Putting Students on the Path to Learning: The Case for Fully Guided Instruction

Richard E. Clark, Paul A. Kirschner, John Sweller, Mar 23, 2012
Commentary by Stephen Downes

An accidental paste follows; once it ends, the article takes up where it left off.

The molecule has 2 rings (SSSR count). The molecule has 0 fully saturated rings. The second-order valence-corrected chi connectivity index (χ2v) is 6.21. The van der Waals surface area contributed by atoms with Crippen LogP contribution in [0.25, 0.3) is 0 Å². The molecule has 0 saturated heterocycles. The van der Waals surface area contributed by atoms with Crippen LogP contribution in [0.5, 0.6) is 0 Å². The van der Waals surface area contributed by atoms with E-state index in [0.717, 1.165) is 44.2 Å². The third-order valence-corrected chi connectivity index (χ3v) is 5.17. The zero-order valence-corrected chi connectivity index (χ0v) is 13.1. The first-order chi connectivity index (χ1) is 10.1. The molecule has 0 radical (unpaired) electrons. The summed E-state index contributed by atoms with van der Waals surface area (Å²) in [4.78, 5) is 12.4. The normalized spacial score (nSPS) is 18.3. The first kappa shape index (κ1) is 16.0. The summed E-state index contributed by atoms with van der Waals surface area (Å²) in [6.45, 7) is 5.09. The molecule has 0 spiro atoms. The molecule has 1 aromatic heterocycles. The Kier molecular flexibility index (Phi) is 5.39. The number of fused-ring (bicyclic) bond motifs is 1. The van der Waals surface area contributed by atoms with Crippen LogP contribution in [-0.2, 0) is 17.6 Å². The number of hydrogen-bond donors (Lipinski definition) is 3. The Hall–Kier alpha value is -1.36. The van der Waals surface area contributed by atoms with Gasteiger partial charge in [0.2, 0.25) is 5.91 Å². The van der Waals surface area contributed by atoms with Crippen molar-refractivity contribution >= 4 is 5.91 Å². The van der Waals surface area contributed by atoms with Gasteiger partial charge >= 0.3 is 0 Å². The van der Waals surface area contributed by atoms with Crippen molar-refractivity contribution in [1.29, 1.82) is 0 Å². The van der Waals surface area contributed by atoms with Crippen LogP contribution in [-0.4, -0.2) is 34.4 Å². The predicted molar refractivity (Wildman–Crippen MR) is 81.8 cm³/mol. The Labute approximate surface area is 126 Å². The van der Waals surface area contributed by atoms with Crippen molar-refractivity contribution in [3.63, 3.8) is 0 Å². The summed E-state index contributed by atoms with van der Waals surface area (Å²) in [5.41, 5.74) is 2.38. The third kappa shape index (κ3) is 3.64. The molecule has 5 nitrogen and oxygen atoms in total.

Kirschner, Sweller and Clark are up to it again, offering their argument for "fully guided instruction" based on evident that shows that students with no instruction whatsoever learn less efficiently. I don't deal with this in detail, as I have done so before, but it is worth noting the equivocation on "novice student" (which they take to mean "all students") as well as the false dilemma created between "fully guided" and "minimally guided" and the conflation of "worked example" with "fully guided" instruction. The more interesting question is why the American Federation of Teachers' magazine 'American Educator' is dredging up this old argument, along with Barak Rosenshine's Principles of Instruction (the same issue also has Daniel Willingham arguing that the effects of poverty on learning could be mitigated with warmer families and better teachers).
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